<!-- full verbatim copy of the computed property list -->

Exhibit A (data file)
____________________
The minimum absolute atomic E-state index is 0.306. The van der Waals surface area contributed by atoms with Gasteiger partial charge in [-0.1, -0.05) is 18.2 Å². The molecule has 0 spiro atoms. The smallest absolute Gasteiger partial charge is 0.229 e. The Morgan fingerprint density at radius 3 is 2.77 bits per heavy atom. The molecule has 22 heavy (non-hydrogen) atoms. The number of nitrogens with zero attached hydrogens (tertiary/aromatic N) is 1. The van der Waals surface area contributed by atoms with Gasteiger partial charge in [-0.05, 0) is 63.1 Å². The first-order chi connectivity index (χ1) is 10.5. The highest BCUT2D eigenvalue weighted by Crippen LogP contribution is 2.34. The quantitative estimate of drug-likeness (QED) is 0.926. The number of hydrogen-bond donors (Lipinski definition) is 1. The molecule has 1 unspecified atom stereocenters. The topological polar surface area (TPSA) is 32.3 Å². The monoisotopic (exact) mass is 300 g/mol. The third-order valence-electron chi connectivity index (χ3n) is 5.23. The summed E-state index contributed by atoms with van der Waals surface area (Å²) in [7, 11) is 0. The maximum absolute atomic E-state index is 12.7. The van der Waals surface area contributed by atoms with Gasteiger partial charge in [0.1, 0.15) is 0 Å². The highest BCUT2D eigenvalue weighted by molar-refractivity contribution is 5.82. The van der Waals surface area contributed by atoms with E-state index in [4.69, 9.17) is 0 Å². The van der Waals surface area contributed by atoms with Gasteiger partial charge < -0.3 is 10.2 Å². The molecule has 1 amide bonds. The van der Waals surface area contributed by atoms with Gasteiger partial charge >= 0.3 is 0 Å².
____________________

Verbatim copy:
The minimum absolute atomic E-state index is 0.306. The van der Waals surface area contributed by atoms with Gasteiger partial charge in [-0.1, -0.05) is 18.2 Å². The molecule has 0 spiro atoms. The smallest absolute Gasteiger partial charge is 0.229 e. The Morgan fingerprint density at radius 3 is 2.77 bits per heavy atom. The molecule has 22 heavy (non-hydrogen) atoms. The number of nitrogens with zero attached hydrogens (tertiary/aromatic N) is 1. The van der Waals surface area contributed by atoms with Gasteiger partial charge in [-0.05, 0) is 63.1 Å². The first-order chi connectivity index (χ1) is 10.5. The highest BCUT2D eigenvalue weighted by Crippen LogP contribution is 2.34. The quantitative estimate of drug-likeness (QED) is 0.926. The number of hydrogen-bond donors (Lipinski definition) is 1. The molecule has 1 unspecified atom stereocenters. The topological polar surface area (TPSA) is 32.3 Å². The monoisotopic (exact) mass is 300 g/mol. The third-order valence-electron chi connectivity index (χ3n) is 5.23. The summed E-state index contributed by atoms with van der Waals surface area (Å²) in [7, 11) is 0. The maximum absolute atomic E-state index is 12.7. The van der Waals surface area contributed by atoms with Gasteiger partial charge in [0.1, 0.15) is 0 Å². The highest BCUT2D eigenvalue weighted by molar-refractivity contribution is 5.82. The van der Waals surface area contributed by atoms with E-state index in [4.69, 9.17) is 0 Å². The van der Waals surface area contributed by atoms with Gasteiger partial charge < -0.3 is 10.2 Å². The molecule has 1 amide bonds. The van der Waals surface area contributed by atoms with Gasteiger partial charge >= 0.3 is 0 Å².